Did you read Nehru's speech in English or in Tamil?
In Tamil.

What it difficult to translate Nehru's words?
No, no, not at all. For one thing, Nehru spoke in simple words. Gandhiji spoke in yet more simpler words. We had been translating Gandhiji's prayer speeches regularly. I translated Nehru's speech with great joy and read it with even greater joy.

We have heard that Nehru had tears in his eyes when he made the speech. Those who assembled there also wept. Did you feel the same way when you read the speech in Tamil?
It is true that all those assembled wept with joy. When Nehru himself cried while speaking, what about an ordinary news reader like me? But if I cried while I reading the news, the lines would have smeared. So, I controlled my emotions. I still cherish the moment, a moment that I will never experience again.

Did the bulletin begin with "India is a free country," or the regular, "This is All India Radio..?
Though it was such an important occasion and formal announcements were not required, the listeners needed to know where the broadcast was coming from. So, the "All India Radio" announcement was necessary.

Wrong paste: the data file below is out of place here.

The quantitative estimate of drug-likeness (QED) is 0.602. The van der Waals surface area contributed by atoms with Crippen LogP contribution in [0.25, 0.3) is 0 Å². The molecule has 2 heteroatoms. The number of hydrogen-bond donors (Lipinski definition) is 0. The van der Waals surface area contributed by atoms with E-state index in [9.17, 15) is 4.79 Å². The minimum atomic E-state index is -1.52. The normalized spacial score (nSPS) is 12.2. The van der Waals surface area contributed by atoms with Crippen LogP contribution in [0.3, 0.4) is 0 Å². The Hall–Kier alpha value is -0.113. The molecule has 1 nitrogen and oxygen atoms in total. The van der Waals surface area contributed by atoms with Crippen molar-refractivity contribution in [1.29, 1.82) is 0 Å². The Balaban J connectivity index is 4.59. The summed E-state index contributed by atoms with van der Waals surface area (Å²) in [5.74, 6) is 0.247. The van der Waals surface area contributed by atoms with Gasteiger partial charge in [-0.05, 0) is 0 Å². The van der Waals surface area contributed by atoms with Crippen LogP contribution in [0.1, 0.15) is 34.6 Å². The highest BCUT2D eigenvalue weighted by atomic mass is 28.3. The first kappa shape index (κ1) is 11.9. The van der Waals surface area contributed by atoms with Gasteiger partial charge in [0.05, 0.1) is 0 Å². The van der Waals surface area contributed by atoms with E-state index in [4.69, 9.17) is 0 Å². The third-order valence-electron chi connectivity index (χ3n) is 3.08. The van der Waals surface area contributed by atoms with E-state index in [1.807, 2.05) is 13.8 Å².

Was that also in Hindi or Tamil?
In 1947, we only said, "All India Radio." Akashwani came only later. So I read, "All India Radio, seythikal vasippathu Poornam Viswanathan...

Where were you at midnight?
We were at home listening to Nehruji's speech over the radio. I knew I had to leave home at three in the morning for the five thirty bulletin. Normally, we used to go to Birla House, collect Gandhiji's previous day's speech at the prayer meeting and proceed to the radio station. There it would be translated into various Indian languages and read. But on the day of Independence, Gandhiji was not present in Delhi. He was in Naokhali. So, we went straight to the All India Radio station.